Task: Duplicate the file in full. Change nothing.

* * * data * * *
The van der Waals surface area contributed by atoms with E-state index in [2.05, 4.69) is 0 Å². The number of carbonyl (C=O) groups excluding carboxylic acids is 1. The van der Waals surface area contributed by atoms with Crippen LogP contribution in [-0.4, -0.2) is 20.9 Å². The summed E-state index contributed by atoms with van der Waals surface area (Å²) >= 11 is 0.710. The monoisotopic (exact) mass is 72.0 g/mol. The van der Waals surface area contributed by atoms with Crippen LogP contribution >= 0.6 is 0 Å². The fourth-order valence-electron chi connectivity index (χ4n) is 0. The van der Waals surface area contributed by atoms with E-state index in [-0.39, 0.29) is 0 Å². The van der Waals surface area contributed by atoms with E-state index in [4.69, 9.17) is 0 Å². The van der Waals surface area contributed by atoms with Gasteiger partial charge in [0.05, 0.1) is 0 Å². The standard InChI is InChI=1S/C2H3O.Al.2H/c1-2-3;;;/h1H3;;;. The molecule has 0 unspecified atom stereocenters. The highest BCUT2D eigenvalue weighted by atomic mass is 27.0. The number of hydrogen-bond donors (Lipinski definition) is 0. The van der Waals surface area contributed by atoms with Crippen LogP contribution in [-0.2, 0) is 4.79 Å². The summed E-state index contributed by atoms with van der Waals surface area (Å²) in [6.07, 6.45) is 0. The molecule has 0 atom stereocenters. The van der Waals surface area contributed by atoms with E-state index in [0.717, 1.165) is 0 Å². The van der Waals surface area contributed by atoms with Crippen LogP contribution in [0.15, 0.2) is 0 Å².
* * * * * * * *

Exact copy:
The van der Waals surface area contributed by atoms with E-state index in [2.05, 4.69) is 0 Å². The number of carbonyl (C=O) groups excluding carboxylic acids is 1. The van der Waals surface area contributed by atoms with Crippen LogP contribution in [-0.4, -0.2) is 20.9 Å². The summed E-state index contributed by atoms with van der Waals surface area (Å²) >= 11 is 0.710. The monoisotopic (exact) mass is 72.0 g/mol. The van der Waals surface area contributed by atoms with Crippen LogP contribution >= 0.6 is 0 Å². The fourth-order valence-electron chi connectivity index (χ4n) is 0. The van der Waals surface area contributed by atoms with E-state index in [-0.39, 0.29) is 0 Å². The van der Waals surface area contributed by atoms with E-state index in [4.69, 9.17) is 0 Å². The van der Waals surface area contributed by atoms with Gasteiger partial charge in [0.05, 0.1) is 0 Å². The standard InChI is InChI=1S/C2H3O.Al.2H/c1-2-3;;;/h1H3;;;. The molecule has 0 unspecified atom stereocenters. The highest BCUT2D eigenvalue weighted by atomic mass is 27.0. The number of hydrogen-bond donors (Lipinski definition) is 0. The van der Waals surface area contributed by atoms with Crippen LogP contribution in [-0.2, 0) is 4.79 Å². The summed E-state index contributed by atoms with van der Waals surface area (Å²) in [6.07, 6.45) is 0. The molecule has 0 atom stereocenters. The van der Waals surface area contributed by atoms with E-state index in [0.717, 1.165) is 0 Å². The van der Waals surface area contributed by atoms with Crippen LogP contribution in [0.15, 0.2) is 0 Å².